Completion of study on sewage sludge management for St. John’s - Can sewage waste be a resource?

(L-R) Diana Cardoso, Fred Winsor of the St. John’s Harbour ACAP, and Dr. Robert Helleur.

The St. John's Harbour Clean-Up project has started and with it has discussion around the issue of waste management. Diana Cardoso, a former environmental science graduate student at Memorial, recently completed a literature review on biosolids management options for St. John's. The review is part of the St. John's Atlantic Coastal Action Program's (ACAP) St. John's Harbour Clean-Up Project in partnership with the Faculty of Science's Environmental Science Program. Dr. Robert Helleur, Chemistry, assisted Ms. Cardoso with the project.

According to Ms. Cardoso, biosolids are the product generated after the treatment of sewage sludge, which emerges after the treatment of domestic sewage. What to do with the biosolids is a concern. The report first reviewed the St. John's Biosolids Management Plan Report (BMP), which concluded that due to cost, the lack of a composting facility, an incinerator, and other infrastructures capable of working with biosolids, the biosolids should be put into Robin Hood Bay landfill. But, as Ms. Cardoso explains, this has its disadvantages.

“Being a non-environmental landfill, biosolids will increase the leaching problem and create more gas from the landfill, more methane gas, so we've got negative points toward Kyoto. Also, it will reduce the life of the landfill.”

An alternative long-term plan had to be devised. So ACAP asked

Ms. Cardoso to compile a review of the possible methods of dealing with waste water sludge. She looked at different policies and solutions used in Canada, the United States, and in other countries, such as Norway and Japan.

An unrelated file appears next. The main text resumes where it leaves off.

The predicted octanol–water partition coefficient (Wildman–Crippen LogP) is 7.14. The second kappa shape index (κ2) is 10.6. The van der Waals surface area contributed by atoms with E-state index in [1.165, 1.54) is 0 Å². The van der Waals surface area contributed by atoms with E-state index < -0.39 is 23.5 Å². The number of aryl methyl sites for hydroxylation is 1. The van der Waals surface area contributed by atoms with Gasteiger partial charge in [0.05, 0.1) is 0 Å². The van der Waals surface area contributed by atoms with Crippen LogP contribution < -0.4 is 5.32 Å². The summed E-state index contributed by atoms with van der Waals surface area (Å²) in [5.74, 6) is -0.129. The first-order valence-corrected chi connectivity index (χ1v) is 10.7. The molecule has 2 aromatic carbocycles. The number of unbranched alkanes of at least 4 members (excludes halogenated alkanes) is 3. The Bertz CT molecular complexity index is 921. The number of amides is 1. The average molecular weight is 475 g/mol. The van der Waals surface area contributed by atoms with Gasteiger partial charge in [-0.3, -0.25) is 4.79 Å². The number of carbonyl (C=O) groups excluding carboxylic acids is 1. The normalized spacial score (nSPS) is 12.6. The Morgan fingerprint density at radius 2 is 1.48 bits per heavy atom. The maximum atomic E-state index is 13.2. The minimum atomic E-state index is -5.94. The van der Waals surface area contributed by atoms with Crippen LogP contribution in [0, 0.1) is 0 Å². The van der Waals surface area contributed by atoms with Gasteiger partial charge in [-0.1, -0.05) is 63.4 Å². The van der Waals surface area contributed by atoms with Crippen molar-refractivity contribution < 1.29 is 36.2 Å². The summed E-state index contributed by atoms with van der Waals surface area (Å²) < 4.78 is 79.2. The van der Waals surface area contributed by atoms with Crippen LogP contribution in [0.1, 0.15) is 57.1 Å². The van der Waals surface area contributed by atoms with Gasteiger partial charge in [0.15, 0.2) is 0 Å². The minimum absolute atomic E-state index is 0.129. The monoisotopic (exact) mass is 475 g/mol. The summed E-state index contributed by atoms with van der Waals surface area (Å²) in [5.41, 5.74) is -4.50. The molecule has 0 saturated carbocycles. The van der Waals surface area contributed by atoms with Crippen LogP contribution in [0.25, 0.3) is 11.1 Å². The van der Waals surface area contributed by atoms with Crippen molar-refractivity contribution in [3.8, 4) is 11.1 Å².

Ms. Cardoso came up with three different solutions for St. John's : composting, reed beds, and gasification.

“With composting, at least you're recycling the biosolids, rather than treating them as waste,” she said. “Where to put the compost would be an issue. You have to find somewhere to use the compost. You either sell it, or use it provincially on golf courses or for reforestation.” Composting, which would involve having an indoor composting facility, could be costly, however.

Reed beds are a type of wetland built on site. The biosolids go on top, every two to three weeks depending on the design. It provides storage, living for eight years or more depending on the design. It is treated slowly and built large enough, so it can last for a long period of time without the solids being removed. The volume of solids can be reduced up to 80 per cent, and they are like a compost.

The third alternative was gasification or pyrolysis, which is a new technology and similar to incinerators. According to Ms. Cardoso's review, gasification is the transfer of energy from a solid to a gas phase by partial combustion of a waste, which uses less oxygen in the burning process, so it starves oxygen and you get less emissions.

Ms. Cardoso hopes her literature review will let the city consider an alternative method to dealing with biosolids. “I'm narrowing it down to a few methods they can focus on.”

Other methods of dealing with the sludge are interesting, as well, but do not pertain to the City of St. John's. One of these is used in Michigan. Cardoso said they put biosolids in a landfill, collect the methane and convert it to electricity. “They sell this electricity and make money, so much so that, the taxes are reduced there.”

Ms. Cardoso believes there are a lot of options for the city other than putting it into a landfill. “Biosolids or sewage sludge should be treated as a resource rather than a waste.”

More has to be done to achieve a clean, serene harbour. “You need a technical review; you need a market analysis, and public acceptance. Getting the public involved is important because if they don't like composting, they're going to be against it the whole way. If your creating a product, it has to be something the public is willing to accept.”

Ms. Cardoso's review is now complete and has been sent to city officials. It is hoped they will take action and decide what to do. “This is a push for the city and the province to do something.”

The Harris Centre in the priority areas and inviting input and dialogue on further opportunities for Memorial University to contribute to economic growth and development in the province.